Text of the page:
Fernando Zalamea proposes a project which weaves together strands of the modern and postmodern, the rational and the romantic into a synthetic universality, endlessly revisable and updatable. He nominates “Transmodernity” as the term which encompasses our unfolding epoch. This mutable, yet rigorous perspective seeks both to combine and move beyond the self-conscious unity and telos of modernism and the focus on particularity, difference, and ruptures of the postmodern. Underpinned by his training in mathematics and logic, Zalamea draws upon a wide cosmopolitan tradition, harnessing the creative power of what he calls “real” mathematics to transit disparate domains of culture and the arts in a relentless synechism.
Departing from the analytic tradition that sees mathematics as primarily devoted to the securing of foundational and formal axiomatics, Zalamea’s interest in mathematics evolves from the struggles of mathematicians to synthesize creative solutions and provoke profound conceptual shifts. In his view, further attention needs be paid to mathematics as a dynamic discipline, resulting from the interweaving of a multitude of perspectives. The apparently stable objects of elementary and advanced mathematics we may be familiar with, are merely the result of a variant ingenuity that binds these forms across the ontological and epistemic spectrum producing new invariances and techniques for further exploration and invention. It is then, the constitution of these conceptual objects, beyond the concepts in themselves, which must be viewed as the work of real mathematics. In this sense, Zalamea provides an analysis of the creativity underlying mathematics, which should be understood as a unique mode of abstract navigation related to the discovery of purely formal invariances, but whose method of intuition is deeply intertwined with the human style of cognition. The ideality of mathematics and its applicability to more concrete problems provides a template for rigorously assessing the movement of creativity in general.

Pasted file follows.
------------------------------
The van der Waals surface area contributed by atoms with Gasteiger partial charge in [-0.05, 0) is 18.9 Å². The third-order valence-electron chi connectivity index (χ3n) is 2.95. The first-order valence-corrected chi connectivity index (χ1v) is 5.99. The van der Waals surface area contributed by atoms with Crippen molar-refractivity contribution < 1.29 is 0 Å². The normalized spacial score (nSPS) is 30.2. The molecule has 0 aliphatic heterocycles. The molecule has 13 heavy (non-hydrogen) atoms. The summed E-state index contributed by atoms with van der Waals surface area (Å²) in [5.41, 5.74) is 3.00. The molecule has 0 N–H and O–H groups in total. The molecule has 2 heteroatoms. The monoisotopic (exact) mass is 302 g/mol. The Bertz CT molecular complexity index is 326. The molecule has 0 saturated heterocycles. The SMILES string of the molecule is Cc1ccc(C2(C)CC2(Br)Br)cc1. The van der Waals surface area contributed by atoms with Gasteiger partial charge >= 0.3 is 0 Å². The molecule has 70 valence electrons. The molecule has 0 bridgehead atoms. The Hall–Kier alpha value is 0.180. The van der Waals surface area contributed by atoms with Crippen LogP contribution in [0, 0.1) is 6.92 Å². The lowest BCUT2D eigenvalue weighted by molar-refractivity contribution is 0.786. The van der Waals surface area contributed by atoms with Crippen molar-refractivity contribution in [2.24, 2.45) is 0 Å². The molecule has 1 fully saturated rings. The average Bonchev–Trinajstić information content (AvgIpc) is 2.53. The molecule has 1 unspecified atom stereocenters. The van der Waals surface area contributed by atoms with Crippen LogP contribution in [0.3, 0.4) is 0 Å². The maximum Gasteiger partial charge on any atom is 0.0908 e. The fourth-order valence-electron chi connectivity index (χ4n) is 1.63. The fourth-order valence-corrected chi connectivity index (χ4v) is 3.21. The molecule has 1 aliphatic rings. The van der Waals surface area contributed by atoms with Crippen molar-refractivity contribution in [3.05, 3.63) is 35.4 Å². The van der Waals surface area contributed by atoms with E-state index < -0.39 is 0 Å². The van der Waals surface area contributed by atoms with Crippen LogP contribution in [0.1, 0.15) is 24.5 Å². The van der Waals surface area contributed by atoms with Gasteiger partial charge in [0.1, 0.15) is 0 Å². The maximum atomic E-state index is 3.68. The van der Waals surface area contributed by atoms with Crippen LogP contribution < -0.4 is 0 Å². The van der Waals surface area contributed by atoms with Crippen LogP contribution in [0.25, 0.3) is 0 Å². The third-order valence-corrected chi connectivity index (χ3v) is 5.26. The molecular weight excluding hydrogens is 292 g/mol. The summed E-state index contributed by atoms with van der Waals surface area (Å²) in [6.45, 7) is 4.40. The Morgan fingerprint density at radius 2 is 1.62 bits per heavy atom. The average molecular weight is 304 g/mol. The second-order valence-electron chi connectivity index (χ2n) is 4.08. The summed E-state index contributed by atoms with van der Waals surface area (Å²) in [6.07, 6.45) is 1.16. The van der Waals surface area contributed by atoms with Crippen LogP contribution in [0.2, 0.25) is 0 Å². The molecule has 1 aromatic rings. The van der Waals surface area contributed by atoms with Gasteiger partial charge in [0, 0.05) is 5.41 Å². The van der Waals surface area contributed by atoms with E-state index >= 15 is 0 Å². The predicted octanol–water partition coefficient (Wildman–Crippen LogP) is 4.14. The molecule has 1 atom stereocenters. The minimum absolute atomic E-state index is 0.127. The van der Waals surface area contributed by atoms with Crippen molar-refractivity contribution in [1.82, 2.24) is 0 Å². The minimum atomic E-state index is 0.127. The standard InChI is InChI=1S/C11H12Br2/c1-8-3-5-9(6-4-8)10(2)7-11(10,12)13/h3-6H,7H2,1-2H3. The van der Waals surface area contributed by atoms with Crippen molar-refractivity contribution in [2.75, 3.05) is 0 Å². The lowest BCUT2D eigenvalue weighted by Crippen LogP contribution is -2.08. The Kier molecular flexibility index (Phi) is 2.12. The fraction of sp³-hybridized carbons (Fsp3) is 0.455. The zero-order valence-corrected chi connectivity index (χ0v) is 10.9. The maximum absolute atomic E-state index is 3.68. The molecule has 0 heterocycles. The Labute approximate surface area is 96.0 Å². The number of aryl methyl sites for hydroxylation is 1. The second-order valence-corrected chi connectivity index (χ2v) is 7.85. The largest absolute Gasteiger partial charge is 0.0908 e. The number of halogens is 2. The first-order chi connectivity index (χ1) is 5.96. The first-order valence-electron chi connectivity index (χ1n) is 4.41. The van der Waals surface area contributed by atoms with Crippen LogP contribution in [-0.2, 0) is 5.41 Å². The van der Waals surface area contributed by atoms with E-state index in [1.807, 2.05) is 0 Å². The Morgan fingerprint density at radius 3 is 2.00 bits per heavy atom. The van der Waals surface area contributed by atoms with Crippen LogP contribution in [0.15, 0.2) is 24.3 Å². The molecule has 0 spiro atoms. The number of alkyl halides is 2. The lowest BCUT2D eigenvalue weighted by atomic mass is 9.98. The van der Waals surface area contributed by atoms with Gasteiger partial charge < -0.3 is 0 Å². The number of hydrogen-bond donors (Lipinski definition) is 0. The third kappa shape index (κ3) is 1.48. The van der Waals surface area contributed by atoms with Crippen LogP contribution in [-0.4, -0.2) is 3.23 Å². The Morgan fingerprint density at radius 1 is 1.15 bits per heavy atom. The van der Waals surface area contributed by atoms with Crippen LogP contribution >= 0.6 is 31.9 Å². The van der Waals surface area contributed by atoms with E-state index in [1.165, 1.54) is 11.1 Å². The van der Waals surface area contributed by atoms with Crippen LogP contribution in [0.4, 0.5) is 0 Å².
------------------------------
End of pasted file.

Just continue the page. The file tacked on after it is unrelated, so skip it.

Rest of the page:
Amongst mathematicians, Alexander Grothendieck represents for Zalamea a force of unparalleled creativity in the history of contemporary mathematics. Grothendieck’s uniqueness comes not just from the broad influence his work had on the development of recent mathematics, including advances in algebra, topology, and the fundamentals of category theory, but a strikingly original intuition which moved freely between the concrete and general forms of mathematics, uniting them in common topological framework, but free of any contingent foundations which would determine the correlation of concepts in advance. Zalamea describes Grothendieck’s approach to problems as one of “immersion”, a technique which he likens to the softening of a nut, where after a suitable time in the proper medium, the “exterior softens and opens up ‘with a squeeze of the hands […] like a ripe avocado.’” This strategy required the construction of the appropriate general categories, which allowed for abstract decomposition and localization of obstacles, before the solution emerged in the continual ascent and descent between the particular to the general. From this constant perspectival dislocation and attentiveness to context, Grothendieck was able to draw together the unity and multiplicity of these objects into a common geometrical structure, while pioneering paths for the production of further invariances and transformations of the resulting concepts. This Grothendieckian structure, which Zalamea identifies as the “sheaf”, is a central concept glueing the always partial and yet continuous fabric of Transmodern space, figuring the restless transits between domains of human activity.